I should have mentioned that the recipe for yesterday’s moussaka came from one of my favourite cookbooks The Prawn Cocktail Years by Simon Hopkinson & Lyndsey Bareham. The book performs exactly the job you hope it would from the name, rescuing a bunch of abandoned classics from obscurity and cliche and setting them right. The recipes don’t get a makeover as such, they are just set down as they should be, mistakes ironed out.
It starts with The Great British Meal Out which is just Prawn Cocktail, Steak Garni and Chips followed by Black Forest Gateau. It then moves into The Fifties Hotel Dining Room (including Eggs Mayonnaise, Mixed Grill and Chicken Chasseur), The Gentleman’s Club (Mulligatawny, Shepherds Pie and Toad-in-the-Hole) which could have been boarding school, The Sixties Bistro, The Continental Restaurant and so on.
Even now put me in a good restaurant and I see Prawn Cocktail and Steak and Chips on the menu I am more likely to go for those than anything else. I can remember first eating the combination on smart meals out with Mum & Dad to The Golden Grove in the wilds of the border with Wales just beyond Chester.
I followed the recipe for Prawn Cocktail on a meal for New Years Eve some years ago and it worked perfectly.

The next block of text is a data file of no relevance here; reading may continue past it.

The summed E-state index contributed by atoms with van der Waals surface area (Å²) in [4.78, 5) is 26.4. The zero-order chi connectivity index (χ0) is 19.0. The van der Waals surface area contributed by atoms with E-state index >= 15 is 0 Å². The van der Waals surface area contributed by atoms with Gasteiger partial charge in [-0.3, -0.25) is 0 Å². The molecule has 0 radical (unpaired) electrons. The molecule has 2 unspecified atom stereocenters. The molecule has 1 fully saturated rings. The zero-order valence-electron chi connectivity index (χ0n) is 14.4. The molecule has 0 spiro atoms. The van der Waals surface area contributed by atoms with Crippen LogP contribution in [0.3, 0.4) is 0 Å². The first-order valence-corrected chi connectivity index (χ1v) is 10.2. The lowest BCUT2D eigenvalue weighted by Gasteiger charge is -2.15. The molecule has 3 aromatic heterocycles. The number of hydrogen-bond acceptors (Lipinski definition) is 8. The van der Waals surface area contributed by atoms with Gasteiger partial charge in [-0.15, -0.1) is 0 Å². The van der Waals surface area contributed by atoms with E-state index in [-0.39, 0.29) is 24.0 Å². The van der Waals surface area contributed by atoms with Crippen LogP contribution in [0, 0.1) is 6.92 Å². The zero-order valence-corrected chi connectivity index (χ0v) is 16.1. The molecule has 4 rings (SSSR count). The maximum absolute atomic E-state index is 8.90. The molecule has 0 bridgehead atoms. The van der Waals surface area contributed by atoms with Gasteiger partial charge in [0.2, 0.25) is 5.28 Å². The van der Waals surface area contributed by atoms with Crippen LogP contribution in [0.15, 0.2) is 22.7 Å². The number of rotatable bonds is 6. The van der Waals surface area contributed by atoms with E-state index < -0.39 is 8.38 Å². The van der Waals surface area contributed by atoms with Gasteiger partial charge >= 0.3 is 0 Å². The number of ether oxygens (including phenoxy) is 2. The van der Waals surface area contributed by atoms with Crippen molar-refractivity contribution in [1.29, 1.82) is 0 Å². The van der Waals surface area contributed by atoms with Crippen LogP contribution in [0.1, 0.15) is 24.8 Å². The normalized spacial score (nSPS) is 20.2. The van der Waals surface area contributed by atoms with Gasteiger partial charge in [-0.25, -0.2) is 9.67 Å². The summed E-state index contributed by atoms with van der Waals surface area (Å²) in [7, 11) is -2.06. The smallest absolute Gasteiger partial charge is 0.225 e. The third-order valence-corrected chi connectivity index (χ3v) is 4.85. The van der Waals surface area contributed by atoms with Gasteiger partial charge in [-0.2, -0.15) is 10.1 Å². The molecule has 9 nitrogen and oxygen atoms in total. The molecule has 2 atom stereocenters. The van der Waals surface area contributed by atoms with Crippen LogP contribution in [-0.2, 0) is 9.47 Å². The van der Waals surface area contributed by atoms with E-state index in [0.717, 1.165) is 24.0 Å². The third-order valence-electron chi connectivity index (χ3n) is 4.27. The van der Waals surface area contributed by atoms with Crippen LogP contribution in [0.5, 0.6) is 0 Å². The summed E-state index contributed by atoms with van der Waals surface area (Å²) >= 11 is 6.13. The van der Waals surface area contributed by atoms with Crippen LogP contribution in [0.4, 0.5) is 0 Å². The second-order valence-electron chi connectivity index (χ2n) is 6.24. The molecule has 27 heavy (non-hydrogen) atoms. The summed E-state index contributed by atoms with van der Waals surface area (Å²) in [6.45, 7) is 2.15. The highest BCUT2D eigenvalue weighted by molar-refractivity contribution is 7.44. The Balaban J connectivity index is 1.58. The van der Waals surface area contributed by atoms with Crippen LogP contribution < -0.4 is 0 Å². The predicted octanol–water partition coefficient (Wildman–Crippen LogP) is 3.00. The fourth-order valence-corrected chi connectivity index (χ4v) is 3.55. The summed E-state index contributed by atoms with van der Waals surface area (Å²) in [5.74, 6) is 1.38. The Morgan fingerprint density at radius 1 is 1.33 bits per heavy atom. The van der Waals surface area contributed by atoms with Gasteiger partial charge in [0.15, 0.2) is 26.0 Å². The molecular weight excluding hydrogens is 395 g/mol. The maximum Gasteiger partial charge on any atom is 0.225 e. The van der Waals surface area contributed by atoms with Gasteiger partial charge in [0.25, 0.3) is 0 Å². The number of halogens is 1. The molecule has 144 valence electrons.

The recipe for Moussaka is in the chapter headed The Continental Restaurant and is preceded by Hungarian Beef Goulash and followed Wiener Schnitzel.
I am looking after the kids for a week towards the end of the month and I am going to feed them the recipe for Swedish meatballs to show them things can be done in a way that is not IKEA.
My copy of the book still has its Euro price sticker in the front which means I must have bought it in The Good Things Cafe. You have to wonder why more restaurants don’t sell cookbooks. You have a captive audience, replete after a good lunch and a few glasses of wine only too happy to part with more cash to buy a book to tell them how best to cook some of the food they may have just eaten. It always works for me!